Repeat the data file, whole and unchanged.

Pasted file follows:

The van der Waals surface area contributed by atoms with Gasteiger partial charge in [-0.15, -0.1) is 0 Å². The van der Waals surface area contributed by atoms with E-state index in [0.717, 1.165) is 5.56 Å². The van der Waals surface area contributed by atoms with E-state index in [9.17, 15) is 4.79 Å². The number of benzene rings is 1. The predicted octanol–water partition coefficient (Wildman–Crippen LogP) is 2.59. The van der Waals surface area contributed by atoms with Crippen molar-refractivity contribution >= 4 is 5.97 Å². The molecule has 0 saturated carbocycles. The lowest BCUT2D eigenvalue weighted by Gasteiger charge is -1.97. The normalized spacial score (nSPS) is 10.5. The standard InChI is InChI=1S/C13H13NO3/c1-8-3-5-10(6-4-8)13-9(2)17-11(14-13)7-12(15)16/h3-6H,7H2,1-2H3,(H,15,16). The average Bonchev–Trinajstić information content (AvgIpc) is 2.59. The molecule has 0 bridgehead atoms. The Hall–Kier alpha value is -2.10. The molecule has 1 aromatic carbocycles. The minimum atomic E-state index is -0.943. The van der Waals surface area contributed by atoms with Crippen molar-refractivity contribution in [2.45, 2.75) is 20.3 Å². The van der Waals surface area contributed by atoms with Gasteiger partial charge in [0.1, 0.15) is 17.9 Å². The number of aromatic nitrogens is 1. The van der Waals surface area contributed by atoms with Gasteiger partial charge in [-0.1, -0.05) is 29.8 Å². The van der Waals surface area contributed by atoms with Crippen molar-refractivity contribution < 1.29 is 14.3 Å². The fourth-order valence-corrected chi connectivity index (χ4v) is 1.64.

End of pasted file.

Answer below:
The van der Waals surface area contributed by atoms with Gasteiger partial charge in [-0.15, -0.1) is 0 Å². The van der Waals surface area contributed by atoms with E-state index in [0.717, 1.165) is 5.56 Å². The van der Waals surface area contributed by atoms with E-state index in [9.17, 15) is 4.79 Å². The number of benzene rings is 1. The predicted octanol–water partition coefficient (Wildman–Crippen LogP) is 2.59. The van der Waals surface area contributed by atoms with Crippen molar-refractivity contribution >= 4 is 5.97 Å². The molecule has 0 saturated carbocycles. The lowest BCUT2D eigenvalue weighted by Gasteiger charge is -1.97. The normalized spacial score (nSPS) is 10.5. The standard InChI is InChI=1S/C13H13NO3/c1-8-3-5-10(6-4-8)13-9(2)17-11(14-13)7-12(15)16/h3-6H,7H2,1-2H3,(H,15,16). The average Bonchev–Trinajstić information content (AvgIpc) is 2.59. The molecule has 0 bridgehead atoms. The Hall–Kier alpha value is -2.10. The molecule has 1 aromatic carbocycles. The minimum atomic E-state index is -0.943. The van der Waals surface area contributed by atoms with Crippen molar-refractivity contribution in [2.45, 2.75) is 20.3 Å². The van der Waals surface area contributed by atoms with Gasteiger partial charge in [0.1, 0.15) is 17.9 Å². The number of aromatic nitrogens is 1. The van der Waals surface area contributed by atoms with Gasteiger partial charge in [-0.1, -0.05) is 29.8 Å². The van der Waals surface area contributed by atoms with Crippen molar-refractivity contribution < 1.29 is 14.3 Å². The fourth-order valence-corrected chi connectivity index (χ4v) is 1.64.